Just Mercy

February is “Oscars Month,” when movies take on a lot of attention, as well as Black History month.  March is Women’s History Month. February 28 is the centennial of Oklahoma’s ratification of the 19th amendment. We plan to celebrate all of these things during the month of February at University UMC.


I was inspired by an interview on Fresh Air last week with Bryan Stevenson, author of the memoir Just Mercy, from which the recently released film was adapted. https://www.npr.org/2020/01/17/797283146/just-mercy-lawyer-asks-america-to-reckon-with-its-racist-past-present


Though I’ve not yet seen the movie, I’d like to weave in some scriptures and the lives of some great people of faith who have championed racial and gender equality, and base my February sermon series on the twin themes of the film -Justice and Mercy. I’d also like to see some movies on race, mercy, and justice with you! Apparently, I’m not the only person who is        inspired by this story presented in Just Mercy. I read recently that Kanye West and Kim Kardashian, who have successfully raised awareness about prison reform and have had an audience with the president on the matter, were so inspired by the film that they rented out theaters around America for people to see the movie for free. Three theaters in Oklahoma City were paid for several showings of the movie just this week. I don’t know that I can rent out the whole theater, but we can certainly all plan to go together to a matinee on February 16, can’t we? We’ll release the venue and time as we get a little closer to the date. Maybe we can fill a whole theater! The movie stars Jamie Foxx,        Michael B. Jordan, Brie Larson, and Tulsa’s own Tim Blake Nelson and is rated PG-13.

A movie I CAN set the date and time for, and even invite a scholar who specialized in the life of the subject of the film, is Harriet, which was released last year and is out on Blue-Ray next week.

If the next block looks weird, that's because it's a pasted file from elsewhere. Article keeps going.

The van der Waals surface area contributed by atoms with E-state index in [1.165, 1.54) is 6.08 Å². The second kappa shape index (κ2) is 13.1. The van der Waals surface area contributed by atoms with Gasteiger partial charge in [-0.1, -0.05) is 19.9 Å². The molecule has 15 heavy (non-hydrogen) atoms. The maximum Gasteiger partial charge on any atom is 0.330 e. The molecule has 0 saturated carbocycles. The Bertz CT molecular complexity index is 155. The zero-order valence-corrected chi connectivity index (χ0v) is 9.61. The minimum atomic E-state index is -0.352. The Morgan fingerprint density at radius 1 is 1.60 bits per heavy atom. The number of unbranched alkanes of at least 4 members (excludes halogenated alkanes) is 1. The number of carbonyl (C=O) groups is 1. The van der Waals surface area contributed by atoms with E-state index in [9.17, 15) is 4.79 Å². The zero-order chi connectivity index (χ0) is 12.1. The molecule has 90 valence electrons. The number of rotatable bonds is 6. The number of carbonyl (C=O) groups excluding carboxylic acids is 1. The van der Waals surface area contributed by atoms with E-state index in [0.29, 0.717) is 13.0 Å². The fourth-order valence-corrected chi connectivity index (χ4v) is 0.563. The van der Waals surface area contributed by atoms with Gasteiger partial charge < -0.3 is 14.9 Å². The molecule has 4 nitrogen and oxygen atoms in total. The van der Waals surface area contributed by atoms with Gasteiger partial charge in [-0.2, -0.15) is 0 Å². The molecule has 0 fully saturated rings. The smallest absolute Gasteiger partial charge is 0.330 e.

At my Order’s Meeting on January 21, the preacher, Rev. Victor McCullough, Heartland (Oklahoma City) District Superintendent, based his sermon around “Stand Up,” the single from Cynthia Erivo that I assume rolls during the credits of this movie. It is a powerful song. Check out the lyric video on youtube.  While watching, the wheels started    turning for this whole series, and I thought how       fortunate we are to have Dr. Kristen Oertel as part of our church, as she has made Harriet Tubman a focus of her own historical research and publication. She mentions the impact of UUMC in the                         acknowledgements of Harriet Tubman: Slavery, the Civil War, and Civil Rights in the 19th Century. Now would be a perfect time to let her share some of that research with us around the viewing of the movie. We’ll be  inviting other youth groups, churches, and the campus community to come and see it together in the Great Hall on February 9 at 5:00pm. Since we’ll be overlapping the dinner hour, we’ll be building a sign-up genius to make this great—I’m thinking hot dogs and other “theater-type foods.”  Admission for the film and talk will be a jar of peanut butter (which is inexorably associated with another great figure remembered during Black History Month, George Washington Carver) for our food pantry.

At the end of February,we’ll celebrate the long-fought-for justice that was achieved in the 19th   amendment on the last Sunday of the month as we   prepare for the centennial of the ratification of that amendment in Oklahoma on February 28. Many             Methodists were involved in the push for women’s suffrage, and the lives of Sojourner Truth and Mary McLeod Bethune, both black women who fought for women’s suffrage and more, will be celebrated.


I’m looking forward to all of this, and I hope you’ll join me in worship and at these special events to witness as to how our lives of faith, cultural awareness, justice and mercy, and education all intersect.

Another way Justice and Mercy will be accentuated during the month of February: Two services will bookend the month in which we will continue decrying the injustice of the Traditionalist plan that took effect January 1, 2020 and “keep the fire tended” of Holy protest and resistance while offering the view of a church more guided by justice and mercy for the LGBTQ community. On Saturday, February 1st, 1-2pm Boston Avenue UMC will host a service celebrating “LOVE: A Worship Service Celebrating Commitment and Connection” and continuing the theme of the “Resist” service that protested the Traditonalist plan which was hosted by St. Paul’s UMC on January 5. Then on Sunday, March 1st, we’ll host a service continuing this effort right here at UUMC at 5:30. That service will be called “Lament: A Worship Service Expressing the Pain of Injustice.” Services to follow in this monthly series will include themes of “Light” and “Witness” at New Haven UMC and another venue. The purpose of the services is to keep up the efforts to find another way forward in anticipation of our General Conference in May 2020.